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Boring.

I just realized that my whole plan, my whole idea for making 2008 a great year, makes me an incredibly boring person. And that I am very attached, in a backwards way, to being not boring, despite avowedly celebrating and enjoying the boring things in life, and the boring everyperson. I was pretty excited and prideful of how well I did at not being boring last year, and if I really examine it, prideful of the social cache that lends. And clearly part of my funk right now is about not being able to let go of that need to be above-boring. And then I read this by that guy who wrote the Hardcore Zen book. It amused me a great deal that he chose to mention a particular Mike Nesmith quote...

People hate their ordinary lives. We want something better. This, our day to day life of drudgery and work, is boring, dull and ordinary, we think. But someday, someday... There's an episode of The Monkees* where Mike Nesmith says that when he was in high school he used to walk out on the school's empty stage with a guitar in his hands thinking "Someday, someday." Then he said that now (now being 1967, at the height of the Monkees fame) he walks out on stage in front of thousands of fans and thinks "Someday, someday." That's the way life is. It's never going to be perfect. Whatever "someday" you imagine, it will ever come. Never. No matter what it is. No matter how well you build your fantasy or how carefully you follow all the steps necessary to achieve it. Even if it comes true exactly the way you planned, you'll end up just like Mike Nesmith. Someday, someday... I guarantee you.

Having a boring routine, something that was so hard last year, i realized over that time is very valuable to me. Practice, focus, routine, these are all boring things. Boring things that help some people live great or enlightened lives. I do see that my campaign for myself is a little reactionary, and I will try to keep that in mind.

I guess what I'm saying is that things are not exactly going to be a thrill ride around here, I think. :)

Comments

( 18 comments — Leave a comment )
rob_donoghue
Jan. 3rd, 2008 08:58 pm (UTC)
The boring things will always be there. When you control them, rather than letting them control you, it leaves room for everything else.
snidegrrl
Jan. 3rd, 2008 09:16 pm (UTC)
Also known as:

If you don't floss your teeth, you will have large and painful dental work.

If you don't manage your money, you will be a slave to your finances.

I am not sure how this applies to the things that I just want to do as hobbies, that require hours of practice, like musical instruments...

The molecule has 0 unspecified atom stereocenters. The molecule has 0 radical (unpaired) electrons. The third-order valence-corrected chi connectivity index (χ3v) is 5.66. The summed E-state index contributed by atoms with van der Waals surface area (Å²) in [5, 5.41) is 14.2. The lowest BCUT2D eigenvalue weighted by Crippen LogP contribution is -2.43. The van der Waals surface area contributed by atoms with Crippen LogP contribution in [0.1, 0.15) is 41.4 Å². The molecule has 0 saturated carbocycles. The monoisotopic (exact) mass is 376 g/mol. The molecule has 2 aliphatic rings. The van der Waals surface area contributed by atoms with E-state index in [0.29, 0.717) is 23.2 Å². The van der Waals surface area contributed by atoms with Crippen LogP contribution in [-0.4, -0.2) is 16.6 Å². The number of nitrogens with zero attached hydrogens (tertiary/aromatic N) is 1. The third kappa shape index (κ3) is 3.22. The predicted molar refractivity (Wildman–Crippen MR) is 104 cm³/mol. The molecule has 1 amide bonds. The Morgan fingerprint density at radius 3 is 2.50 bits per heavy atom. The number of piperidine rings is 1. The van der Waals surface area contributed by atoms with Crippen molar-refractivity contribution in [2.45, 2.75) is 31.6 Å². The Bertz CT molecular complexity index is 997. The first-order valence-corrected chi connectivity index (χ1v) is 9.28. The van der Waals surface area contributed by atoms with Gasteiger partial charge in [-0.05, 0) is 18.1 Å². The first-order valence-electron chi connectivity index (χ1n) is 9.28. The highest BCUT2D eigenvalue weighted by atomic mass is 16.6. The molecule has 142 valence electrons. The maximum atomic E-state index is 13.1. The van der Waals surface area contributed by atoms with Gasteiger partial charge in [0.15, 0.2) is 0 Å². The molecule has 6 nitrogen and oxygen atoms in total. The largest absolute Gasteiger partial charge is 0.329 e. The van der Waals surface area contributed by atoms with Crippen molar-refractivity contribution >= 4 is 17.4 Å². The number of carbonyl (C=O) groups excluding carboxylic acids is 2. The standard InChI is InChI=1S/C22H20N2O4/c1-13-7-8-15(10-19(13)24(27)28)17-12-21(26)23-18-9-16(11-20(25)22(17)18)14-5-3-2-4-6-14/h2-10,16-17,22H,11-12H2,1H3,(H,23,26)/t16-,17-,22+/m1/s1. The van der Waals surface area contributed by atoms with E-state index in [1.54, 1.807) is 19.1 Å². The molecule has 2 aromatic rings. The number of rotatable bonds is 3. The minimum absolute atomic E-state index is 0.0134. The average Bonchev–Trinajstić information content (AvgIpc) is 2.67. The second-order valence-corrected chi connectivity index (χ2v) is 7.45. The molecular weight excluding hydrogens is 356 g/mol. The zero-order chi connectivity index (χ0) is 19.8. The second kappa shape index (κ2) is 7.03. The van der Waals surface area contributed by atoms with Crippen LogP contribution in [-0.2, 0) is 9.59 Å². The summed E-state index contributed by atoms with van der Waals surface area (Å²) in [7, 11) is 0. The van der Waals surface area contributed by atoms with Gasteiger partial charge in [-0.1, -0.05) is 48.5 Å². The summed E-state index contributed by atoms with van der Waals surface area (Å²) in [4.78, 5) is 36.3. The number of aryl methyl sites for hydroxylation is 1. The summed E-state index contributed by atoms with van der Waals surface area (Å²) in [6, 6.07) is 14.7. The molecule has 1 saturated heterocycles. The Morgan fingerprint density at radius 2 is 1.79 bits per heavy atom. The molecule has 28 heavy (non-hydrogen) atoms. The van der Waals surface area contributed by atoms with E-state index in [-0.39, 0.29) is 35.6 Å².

rob_donoghue
Jan. 4th, 2008 12:03 am (UTC)
It applies the same way travel demands time.

Sometimes a picture of the Grand Canyon just isn't enough.
leopard_print
Jan. 3rd, 2008 09:11 pm (UTC)
I *totally* understand what you are saying. I've realized that I have a major problem feeling "boring" or like "one of the crowd". While I don't like being in the spotlight, I have this weird need to hang set myself apart from people. I guess all those years of not fitting in have finally paid off?

One of the lessons I have the hardest time learning is that the excitement of mundane activities is mostly determined by our mental state. If we view them as drudgery then they will be, but if we offer our full focus and view them in the context of the greater good that we are trying to accomplish, then supposedly it will make it a lot more bearable.

Good luck!
snidegrrl
Jan. 5th, 2008 01:56 am (UTC)
I keep trying to remind myself how exciting it is that electrons even form a cloud around a nucleus and how many of them make me up and how miraculous it is that that even happens. From this point of view, every time I scrub the shower is an amazing wonder.

People might think I'm crazy though. :)

I didn't even think of non-boring as that concept of needing to be "different", although I've always driven myself to be different. I'm not sure why - some combination of smart-kid syndrome and being kind of invisible at that tender age when you want to be awesome and popular and for boys to like you. I tended to try to get their attention by being WIERD. "HI I AM WEIRD MAYBE THAT MAKES ME A BETTER CHOICE FOR MATING". Yeah... :-/
falkonne
Jan. 3rd, 2008 11:22 pm (UTC)